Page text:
Ruhr University Bochum, Bochum

Chloroplasts are the essential plant cell organelles that carry out photosynthesis and contain a complete genetic system composed of plastid- and nucleus-encoded proteins. Two different types of organellar RNA polymerases participate in transcription, i.e the phage T7-type nucleus-encoded NEP and the bacterial-type PEP with a plastid-encoded core. The latter is embedded, however, into a complex with more than 50 accessory - mostly regulatory - proteins that are imported from the cytosol. The nucleus-encoded regulatory PEP partners include a set of sigma factors, which can confer the ability for promoter binding and transcription initiation to the core enzyme. Much current interest is centered on the members of the plant sigma family, their function and regulatory importance.
   To define the role of individual members of this transcription factor family in Arabidopsis, sigma knockout plants as well as double mutants and chimeric constructs were analysed. In the work described here, we have studied the impact on plastid expression by chimeric (hybrid) factors that contain or lack critical motifs. We observe a dramatic decrease or even complete loss of certain chloroplast transcripts and, conversely, the appearance of new RNAs not seen in wildtype, which seem to be initiated from previously unrecognized promoter(s) far-upstream of known coding regions. These distal promoter regions reveal conserved sequence elements used by the nucleus-encoded NEP polymerase (RpoTp and/or RpoTmp). Molecular adaptation to NEP promoter clusters can be viewed as a way to ensure RNA synthesis in situations where the regulatory fine-tuning of PEP-sigma complexes is unbalanced, thus resulting in sufficient transcript level for rescue and maintenance of fundamental processes (SOS response). Hence, these data provide information on plastid sigma factors themselves as well as on the NEP/PEP interplay, which
seems to be more complex than might be expected from the relatively small size of the chloroplast genome.

ISE (International Society of Endocytobiology)
XIth International Colloquium on Endocytobiology and Symbiosis
Tromsø, Norwegen 29.08.- 03.09.2010

Balance and Fine-Tuning within the Sigma Factor Family in Arabidopsis thaliana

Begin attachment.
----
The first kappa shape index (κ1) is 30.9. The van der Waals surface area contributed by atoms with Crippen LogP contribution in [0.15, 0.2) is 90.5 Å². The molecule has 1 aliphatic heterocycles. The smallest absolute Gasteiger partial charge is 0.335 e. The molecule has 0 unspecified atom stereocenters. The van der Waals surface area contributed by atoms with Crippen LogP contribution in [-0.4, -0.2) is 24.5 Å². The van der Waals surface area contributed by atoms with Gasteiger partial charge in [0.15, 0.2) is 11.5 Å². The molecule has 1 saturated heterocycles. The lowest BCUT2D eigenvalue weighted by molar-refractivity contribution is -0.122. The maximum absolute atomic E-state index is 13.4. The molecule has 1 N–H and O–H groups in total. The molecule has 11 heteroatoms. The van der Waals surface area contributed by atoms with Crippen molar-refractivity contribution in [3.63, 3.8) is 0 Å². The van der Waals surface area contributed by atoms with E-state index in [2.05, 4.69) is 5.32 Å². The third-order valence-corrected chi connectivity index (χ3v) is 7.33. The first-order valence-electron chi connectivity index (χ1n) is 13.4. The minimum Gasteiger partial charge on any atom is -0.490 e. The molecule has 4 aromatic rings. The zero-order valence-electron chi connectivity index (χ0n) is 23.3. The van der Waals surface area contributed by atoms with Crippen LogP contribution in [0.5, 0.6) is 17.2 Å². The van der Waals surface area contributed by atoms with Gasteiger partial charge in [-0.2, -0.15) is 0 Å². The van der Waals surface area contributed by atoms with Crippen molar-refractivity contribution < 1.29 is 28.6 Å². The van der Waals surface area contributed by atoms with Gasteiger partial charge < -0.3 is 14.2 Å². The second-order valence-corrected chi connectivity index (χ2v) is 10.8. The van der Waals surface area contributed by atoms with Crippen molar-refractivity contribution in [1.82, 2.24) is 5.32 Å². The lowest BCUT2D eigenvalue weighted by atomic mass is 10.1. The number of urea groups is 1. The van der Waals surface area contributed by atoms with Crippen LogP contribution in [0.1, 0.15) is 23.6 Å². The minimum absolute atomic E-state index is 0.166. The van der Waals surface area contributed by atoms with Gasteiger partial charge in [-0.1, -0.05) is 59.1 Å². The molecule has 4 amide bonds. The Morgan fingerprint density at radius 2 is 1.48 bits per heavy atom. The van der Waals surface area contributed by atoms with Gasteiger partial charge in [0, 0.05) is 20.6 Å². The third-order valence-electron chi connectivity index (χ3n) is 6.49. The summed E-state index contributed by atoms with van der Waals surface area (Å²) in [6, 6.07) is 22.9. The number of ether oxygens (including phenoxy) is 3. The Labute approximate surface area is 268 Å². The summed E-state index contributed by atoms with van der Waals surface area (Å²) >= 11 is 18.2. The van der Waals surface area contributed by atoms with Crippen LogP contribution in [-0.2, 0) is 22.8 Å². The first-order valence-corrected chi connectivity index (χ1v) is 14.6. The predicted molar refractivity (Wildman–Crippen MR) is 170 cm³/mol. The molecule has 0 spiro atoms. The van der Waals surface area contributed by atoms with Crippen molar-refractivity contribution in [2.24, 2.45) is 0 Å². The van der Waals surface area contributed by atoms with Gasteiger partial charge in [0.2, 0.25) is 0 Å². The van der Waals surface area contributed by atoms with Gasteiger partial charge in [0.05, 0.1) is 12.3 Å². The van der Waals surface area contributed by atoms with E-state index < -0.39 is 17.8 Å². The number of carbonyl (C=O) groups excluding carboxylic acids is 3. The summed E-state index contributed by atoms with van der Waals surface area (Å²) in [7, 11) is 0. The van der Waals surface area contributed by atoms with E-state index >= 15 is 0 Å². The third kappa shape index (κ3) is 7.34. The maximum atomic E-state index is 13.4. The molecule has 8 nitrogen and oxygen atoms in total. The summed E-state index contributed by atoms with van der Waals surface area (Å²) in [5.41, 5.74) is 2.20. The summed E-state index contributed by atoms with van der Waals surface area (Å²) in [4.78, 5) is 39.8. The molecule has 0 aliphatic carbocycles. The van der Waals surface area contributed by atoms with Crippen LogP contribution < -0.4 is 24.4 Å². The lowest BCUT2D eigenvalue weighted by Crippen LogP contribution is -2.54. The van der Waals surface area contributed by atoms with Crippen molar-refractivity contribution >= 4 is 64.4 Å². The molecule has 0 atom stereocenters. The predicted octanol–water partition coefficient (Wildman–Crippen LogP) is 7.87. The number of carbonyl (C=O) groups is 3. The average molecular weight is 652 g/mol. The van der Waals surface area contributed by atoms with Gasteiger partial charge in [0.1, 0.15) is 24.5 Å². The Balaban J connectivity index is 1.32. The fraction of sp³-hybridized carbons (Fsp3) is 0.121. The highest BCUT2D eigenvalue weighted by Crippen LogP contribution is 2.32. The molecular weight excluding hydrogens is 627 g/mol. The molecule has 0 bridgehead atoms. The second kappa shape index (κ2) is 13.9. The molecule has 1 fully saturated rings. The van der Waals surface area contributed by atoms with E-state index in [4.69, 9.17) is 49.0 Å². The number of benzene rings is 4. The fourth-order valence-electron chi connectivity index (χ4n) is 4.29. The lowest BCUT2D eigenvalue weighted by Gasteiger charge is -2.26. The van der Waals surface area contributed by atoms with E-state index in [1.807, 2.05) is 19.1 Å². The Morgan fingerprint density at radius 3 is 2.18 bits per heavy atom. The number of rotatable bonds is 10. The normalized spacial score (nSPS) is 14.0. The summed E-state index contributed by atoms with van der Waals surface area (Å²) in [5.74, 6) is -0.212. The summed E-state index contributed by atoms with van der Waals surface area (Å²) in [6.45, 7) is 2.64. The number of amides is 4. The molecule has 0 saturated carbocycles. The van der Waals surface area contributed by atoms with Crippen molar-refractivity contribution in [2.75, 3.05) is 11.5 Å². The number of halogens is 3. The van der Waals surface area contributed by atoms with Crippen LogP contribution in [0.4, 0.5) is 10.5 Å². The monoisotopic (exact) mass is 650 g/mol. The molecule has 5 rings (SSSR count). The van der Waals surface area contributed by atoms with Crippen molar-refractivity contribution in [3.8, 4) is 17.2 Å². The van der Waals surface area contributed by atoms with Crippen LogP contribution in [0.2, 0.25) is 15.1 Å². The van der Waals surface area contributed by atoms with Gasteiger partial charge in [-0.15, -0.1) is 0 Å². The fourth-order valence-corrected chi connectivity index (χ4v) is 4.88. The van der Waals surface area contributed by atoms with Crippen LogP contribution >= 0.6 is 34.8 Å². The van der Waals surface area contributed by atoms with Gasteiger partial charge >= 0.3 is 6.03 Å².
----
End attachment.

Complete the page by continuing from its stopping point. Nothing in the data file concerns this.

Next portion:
Sylvia Bock, Jennifer Schweer, Thomas Pieta, Brigitte Link and Gerhard Link
Ruhr University Bochum, Bochum

In terms of origin and function, plastids are genetically semiautonomous cell organelles with both prokaryotic and eukaryotic features in their gene expression maschinery. This is evident at the level of transcription, which is shared by two types of RNA polymerases: the nucleus-encoded phage-type polymerase (NEP) and the „plastid-encoded“ multisubunit bacterial-type enzyme (PEP). Its catalytic core is embedded in a complex with up to 50 accessory proteins, most of which are nucleus-encoded. The perhaps best-known representatives of the latter are the sigma factors, i.e. prokaryotic-type transcription regulatory proteins necessary for transcription initiation. The plastids of higher plants contain multiple sigma factors (e.g. six in Arabidopsis) and recent efforts have centered on their role and regulation during plant development and in response to variable environmental conditions. In contrast to the situation in bacteria, plant sigma factors cannot easily be grouped into either primary (essential) or alternative factors; instead, both functional redundancy and specialization is noticeable. To reduce the complexity of the system, we have addressed the question of function by using single and multiple sigma knockout lines. Recent results suggest a flexible network of interactors and regulators that can affect the efficiency of individual sigma factors and the entire family. Using multiple knockout mutants, progress has been made towards a minimal system with regard to the plastid sigma factor(s). This coarse-control strategy, along with fine-tuning by RNAi, can be expected to further help answer the question of sigma specialization versus functional redundancy. 


zur Navigation zum Inhalt